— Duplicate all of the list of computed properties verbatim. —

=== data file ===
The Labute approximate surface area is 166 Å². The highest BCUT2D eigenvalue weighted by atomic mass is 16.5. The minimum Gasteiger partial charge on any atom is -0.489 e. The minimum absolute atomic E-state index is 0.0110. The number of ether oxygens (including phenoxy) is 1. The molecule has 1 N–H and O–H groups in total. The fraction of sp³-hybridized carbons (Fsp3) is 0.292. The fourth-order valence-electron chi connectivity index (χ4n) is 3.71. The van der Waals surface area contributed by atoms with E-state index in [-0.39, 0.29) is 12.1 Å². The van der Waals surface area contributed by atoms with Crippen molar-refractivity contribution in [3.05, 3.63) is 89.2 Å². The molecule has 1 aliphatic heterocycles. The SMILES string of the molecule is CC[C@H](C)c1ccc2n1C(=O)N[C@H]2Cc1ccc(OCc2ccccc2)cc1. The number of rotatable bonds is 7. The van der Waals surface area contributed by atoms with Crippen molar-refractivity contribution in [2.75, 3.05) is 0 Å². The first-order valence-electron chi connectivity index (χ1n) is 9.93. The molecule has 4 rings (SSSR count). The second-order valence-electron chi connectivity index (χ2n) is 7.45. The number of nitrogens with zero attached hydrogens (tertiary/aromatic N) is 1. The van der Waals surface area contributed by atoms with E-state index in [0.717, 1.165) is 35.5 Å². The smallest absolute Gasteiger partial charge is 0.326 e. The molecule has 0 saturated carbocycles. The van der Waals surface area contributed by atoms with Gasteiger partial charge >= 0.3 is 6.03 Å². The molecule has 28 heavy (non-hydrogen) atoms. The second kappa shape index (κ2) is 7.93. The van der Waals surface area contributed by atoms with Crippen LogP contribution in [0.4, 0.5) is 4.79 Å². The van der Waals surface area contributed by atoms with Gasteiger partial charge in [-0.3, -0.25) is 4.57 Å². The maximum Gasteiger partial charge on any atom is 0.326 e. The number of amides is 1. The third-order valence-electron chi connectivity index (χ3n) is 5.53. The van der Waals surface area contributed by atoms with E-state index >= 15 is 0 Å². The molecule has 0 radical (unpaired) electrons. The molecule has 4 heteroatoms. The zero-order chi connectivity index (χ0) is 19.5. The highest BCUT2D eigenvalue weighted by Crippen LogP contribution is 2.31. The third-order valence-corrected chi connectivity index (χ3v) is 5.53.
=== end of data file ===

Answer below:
The Labute approximate surface area is 166 Å². The highest BCUT2D eigenvalue weighted by atomic mass is 16.5. The minimum Gasteiger partial charge on any atom is -0.489 e. The minimum absolute atomic E-state index is 0.0110. The number of ether oxygens (including phenoxy) is 1. The molecule has 1 N–H and O–H groups in total. The fraction of sp³-hybridized carbons (Fsp3) is 0.292. The fourth-order valence-electron chi connectivity index (χ4n) is 3.71. The van der Waals surface area contributed by atoms with E-state index in [-0.39, 0.29) is 12.1 Å². The van der Waals surface area contributed by atoms with Crippen molar-refractivity contribution in [3.05, 3.63) is 89.2 Å². The molecule has 1 aliphatic heterocycles. The SMILES string of the molecule is CC[C@H](C)c1ccc2n1C(=O)N[C@H]2Cc1ccc(OCc2ccccc2)cc1. The number of rotatable bonds is 7. The van der Waals surface area contributed by atoms with Crippen molar-refractivity contribution in [2.75, 3.05) is 0 Å². The first-order valence-electron chi connectivity index (χ1n) is 9.93. The molecule has 4 rings (SSSR count). The second-order valence-electron chi connectivity index (χ2n) is 7.45. The number of nitrogens with zero attached hydrogens (tertiary/aromatic N) is 1. The van der Waals surface area contributed by atoms with E-state index in [0.717, 1.165) is 35.5 Å². The smallest absolute Gasteiger partial charge is 0.326 e. The molecule has 0 saturated carbocycles. The van der Waals surface area contributed by atoms with Gasteiger partial charge >= 0.3 is 6.03 Å². The molecule has 28 heavy (non-hydrogen) atoms. The second kappa shape index (κ2) is 7.93. The van der Waals surface area contributed by atoms with Crippen LogP contribution in [0.4, 0.5) is 4.79 Å². The van der Waals surface area contributed by atoms with Gasteiger partial charge in [-0.3, -0.25) is 4.57 Å². The maximum Gasteiger partial charge on any atom is 0.326 e. The number of amides is 1. The third-order valence-electron chi connectivity index (χ3n) is 5.53. The van der Waals surface area contributed by atoms with E-state index >= 15 is 0 Å². The molecule has 0 radical (unpaired) electrons. The molecule has 4 heteroatoms. The zero-order chi connectivity index (χ0) is 19.5. The highest BCUT2D eigenvalue weighted by Crippen LogP contribution is 2.31. The third-order valence-corrected chi connectivity index (χ3v) is 5.53.